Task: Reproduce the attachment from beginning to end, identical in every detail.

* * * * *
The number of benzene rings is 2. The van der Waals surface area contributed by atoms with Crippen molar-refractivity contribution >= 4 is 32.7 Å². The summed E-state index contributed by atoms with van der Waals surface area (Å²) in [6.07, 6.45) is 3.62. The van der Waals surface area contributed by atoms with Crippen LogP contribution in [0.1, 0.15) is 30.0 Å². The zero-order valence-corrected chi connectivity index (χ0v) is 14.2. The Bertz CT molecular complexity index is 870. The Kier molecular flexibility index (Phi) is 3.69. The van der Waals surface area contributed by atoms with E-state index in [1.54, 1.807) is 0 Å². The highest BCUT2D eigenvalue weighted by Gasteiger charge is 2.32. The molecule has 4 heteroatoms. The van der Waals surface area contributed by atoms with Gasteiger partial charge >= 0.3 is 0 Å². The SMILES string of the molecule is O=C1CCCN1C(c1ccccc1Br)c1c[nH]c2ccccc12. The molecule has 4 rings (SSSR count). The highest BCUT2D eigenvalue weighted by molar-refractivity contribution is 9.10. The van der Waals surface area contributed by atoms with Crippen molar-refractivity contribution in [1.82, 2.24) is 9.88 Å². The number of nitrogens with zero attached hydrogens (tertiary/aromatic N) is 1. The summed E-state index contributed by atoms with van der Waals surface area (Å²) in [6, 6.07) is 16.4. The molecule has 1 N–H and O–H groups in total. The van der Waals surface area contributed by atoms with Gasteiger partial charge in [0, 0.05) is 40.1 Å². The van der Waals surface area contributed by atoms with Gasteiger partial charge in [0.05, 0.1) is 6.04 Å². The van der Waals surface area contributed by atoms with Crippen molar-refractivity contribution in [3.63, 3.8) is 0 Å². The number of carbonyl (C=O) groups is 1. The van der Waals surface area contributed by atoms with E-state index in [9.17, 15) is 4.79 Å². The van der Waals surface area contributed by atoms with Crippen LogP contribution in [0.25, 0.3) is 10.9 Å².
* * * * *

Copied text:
The number of benzene rings is 2. The van der Waals surface area contributed by atoms with Crippen molar-refractivity contribution >= 4 is 32.7 Å². The summed E-state index contributed by atoms with van der Waals surface area (Å²) in [6.07, 6.45) is 3.62. The van der Waals surface area contributed by atoms with Crippen LogP contribution in [0.1, 0.15) is 30.0 Å². The zero-order valence-corrected chi connectivity index (χ0v) is 14.2. The Bertz CT molecular complexity index is 870. The Kier molecular flexibility index (Phi) is 3.69. The van der Waals surface area contributed by atoms with E-state index in [1.54, 1.807) is 0 Å². The highest BCUT2D eigenvalue weighted by Gasteiger charge is 2.32. The molecule has 4 heteroatoms. The van der Waals surface area contributed by atoms with Gasteiger partial charge >= 0.3 is 0 Å². The SMILES string of the molecule is O=C1CCCN1C(c1ccccc1Br)c1c[nH]c2ccccc12. The molecule has 4 rings (SSSR count). The highest BCUT2D eigenvalue weighted by molar-refractivity contribution is 9.10. The van der Waals surface area contributed by atoms with Crippen molar-refractivity contribution in [1.82, 2.24) is 9.88 Å². The number of nitrogens with zero attached hydrogens (tertiary/aromatic N) is 1. The summed E-state index contributed by atoms with van der Waals surface area (Å²) in [6, 6.07) is 16.4. The molecule has 1 N–H and O–H groups in total. The van der Waals surface area contributed by atoms with Gasteiger partial charge in [0, 0.05) is 40.1 Å². The van der Waals surface area contributed by atoms with Gasteiger partial charge in [0.05, 0.1) is 6.04 Å². The van der Waals surface area contributed by atoms with Crippen molar-refractivity contribution in [3.63, 3.8) is 0 Å². The number of carbonyl (C=O) groups is 1. The van der Waals surface area contributed by atoms with E-state index in [9.17, 15) is 4.79 Å². The van der Waals surface area contributed by atoms with Crippen LogP contribution in [0.25, 0.3) is 10.9 Å².